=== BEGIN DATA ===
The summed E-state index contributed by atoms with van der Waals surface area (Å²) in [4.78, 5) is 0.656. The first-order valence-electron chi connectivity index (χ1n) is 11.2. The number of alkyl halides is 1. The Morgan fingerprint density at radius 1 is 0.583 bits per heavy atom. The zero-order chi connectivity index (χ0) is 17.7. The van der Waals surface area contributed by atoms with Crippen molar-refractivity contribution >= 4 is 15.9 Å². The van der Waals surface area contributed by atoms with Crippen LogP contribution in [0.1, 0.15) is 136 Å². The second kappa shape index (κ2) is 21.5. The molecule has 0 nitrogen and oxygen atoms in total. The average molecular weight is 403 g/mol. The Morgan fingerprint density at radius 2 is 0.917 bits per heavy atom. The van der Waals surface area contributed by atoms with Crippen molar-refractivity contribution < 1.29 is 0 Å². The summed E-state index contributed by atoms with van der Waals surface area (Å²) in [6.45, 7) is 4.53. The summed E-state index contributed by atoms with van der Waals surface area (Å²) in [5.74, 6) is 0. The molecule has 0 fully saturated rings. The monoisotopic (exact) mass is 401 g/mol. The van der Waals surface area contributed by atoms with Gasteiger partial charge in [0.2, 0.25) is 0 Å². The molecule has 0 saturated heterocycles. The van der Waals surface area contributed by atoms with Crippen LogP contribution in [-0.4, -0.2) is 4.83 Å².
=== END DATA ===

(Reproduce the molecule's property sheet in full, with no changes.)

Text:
The summed E-state index contributed by atoms with van der Waals surface area (Å²) in [4.78, 5) is 0.656. The first-order valence-electron chi connectivity index (χ1n) is 11.2. The number of alkyl halides is 1. The Morgan fingerprint density at radius 1 is 0.583 bits per heavy atom. The zero-order chi connectivity index (χ0) is 17.7. The van der Waals surface area contributed by atoms with Crippen molar-refractivity contribution >= 4 is 15.9 Å². The van der Waals surface area contributed by atoms with Crippen LogP contribution in [0.1, 0.15) is 136 Å². The second kappa shape index (κ2) is 21.5. The molecule has 0 nitrogen and oxygen atoms in total. The average molecular weight is 403 g/mol. The Morgan fingerprint density at radius 2 is 0.917 bits per heavy atom. The van der Waals surface area contributed by atoms with Crippen molar-refractivity contribution < 1.29 is 0 Å². The summed E-state index contributed by atoms with van der Waals surface area (Å²) in [6.45, 7) is 4.53. The summed E-state index contributed by atoms with van der Waals surface area (Å²) in [5.74, 6) is 0. The molecule has 0 fully saturated rings. The monoisotopic (exact) mass is 401 g/mol. The van der Waals surface area contributed by atoms with Gasteiger partial charge in [0.2, 0.25) is 0 Å². The molecule has 0 saturated heterocycles. The van der Waals surface area contributed by atoms with Crippen LogP contribution in [-0.4, -0.2) is 4.83 Å².